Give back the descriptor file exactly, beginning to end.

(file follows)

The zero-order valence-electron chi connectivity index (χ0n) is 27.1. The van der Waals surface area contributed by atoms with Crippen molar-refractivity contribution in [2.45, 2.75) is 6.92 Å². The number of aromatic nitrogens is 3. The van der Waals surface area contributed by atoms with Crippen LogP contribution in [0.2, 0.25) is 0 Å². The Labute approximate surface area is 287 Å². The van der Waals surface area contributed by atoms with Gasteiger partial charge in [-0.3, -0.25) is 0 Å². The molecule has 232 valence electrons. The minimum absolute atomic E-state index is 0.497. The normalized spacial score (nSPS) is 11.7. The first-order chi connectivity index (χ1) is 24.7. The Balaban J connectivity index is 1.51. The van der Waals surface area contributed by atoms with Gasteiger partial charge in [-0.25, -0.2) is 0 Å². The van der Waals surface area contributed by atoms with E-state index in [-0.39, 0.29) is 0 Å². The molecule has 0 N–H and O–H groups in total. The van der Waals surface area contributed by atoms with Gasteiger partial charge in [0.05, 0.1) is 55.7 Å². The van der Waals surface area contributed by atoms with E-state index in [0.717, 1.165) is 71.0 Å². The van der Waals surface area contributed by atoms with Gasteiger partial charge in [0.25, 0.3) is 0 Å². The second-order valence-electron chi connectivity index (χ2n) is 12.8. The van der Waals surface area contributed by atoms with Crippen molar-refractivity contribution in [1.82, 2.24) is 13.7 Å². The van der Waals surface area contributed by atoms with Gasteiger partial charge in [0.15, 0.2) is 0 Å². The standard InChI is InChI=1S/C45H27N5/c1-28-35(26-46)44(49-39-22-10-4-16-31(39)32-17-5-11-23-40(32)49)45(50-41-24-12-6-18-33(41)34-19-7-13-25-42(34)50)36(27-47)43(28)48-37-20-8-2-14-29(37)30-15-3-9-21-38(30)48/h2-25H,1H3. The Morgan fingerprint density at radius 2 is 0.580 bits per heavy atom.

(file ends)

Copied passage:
The zero-order valence-electron chi connectivity index (χ0n) is 27.1. The van der Waals surface area contributed by atoms with Crippen molar-refractivity contribution in [2.45, 2.75) is 6.92 Å². The number of aromatic nitrogens is 3. The van der Waals surface area contributed by atoms with Crippen LogP contribution in [0.2, 0.25) is 0 Å². The Labute approximate surface area is 287 Å². The van der Waals surface area contributed by atoms with Gasteiger partial charge in [-0.3, -0.25) is 0 Å². The molecule has 232 valence electrons. The minimum absolute atomic E-state index is 0.497. The normalized spacial score (nSPS) is 11.7. The first-order chi connectivity index (χ1) is 24.7. The Balaban J connectivity index is 1.51. The van der Waals surface area contributed by atoms with Gasteiger partial charge in [-0.25, -0.2) is 0 Å². The van der Waals surface area contributed by atoms with E-state index in [-0.39, 0.29) is 0 Å². The molecule has 0 N–H and O–H groups in total. The van der Waals surface area contributed by atoms with Gasteiger partial charge in [0.05, 0.1) is 55.7 Å². The van der Waals surface area contributed by atoms with E-state index in [0.717, 1.165) is 71.0 Å². The van der Waals surface area contributed by atoms with Gasteiger partial charge in [0.25, 0.3) is 0 Å². The second-order valence-electron chi connectivity index (χ2n) is 12.8. The van der Waals surface area contributed by atoms with Crippen molar-refractivity contribution in [1.82, 2.24) is 13.7 Å². The van der Waals surface area contributed by atoms with Gasteiger partial charge in [0.15, 0.2) is 0 Å². The standard InChI is InChI=1S/C45H27N5/c1-28-35(26-46)44(49-39-22-10-4-16-31(39)32-17-5-11-23-40(32)49)45(50-41-24-12-6-18-33(41)34-19-7-13-25-42(34)50)36(27-47)43(28)48-37-20-8-2-14-29(37)30-15-3-9-21-38(30)48/h2-25H,1H3. The Morgan fingerprint density at radius 2 is 0.580 bits per heavy atom.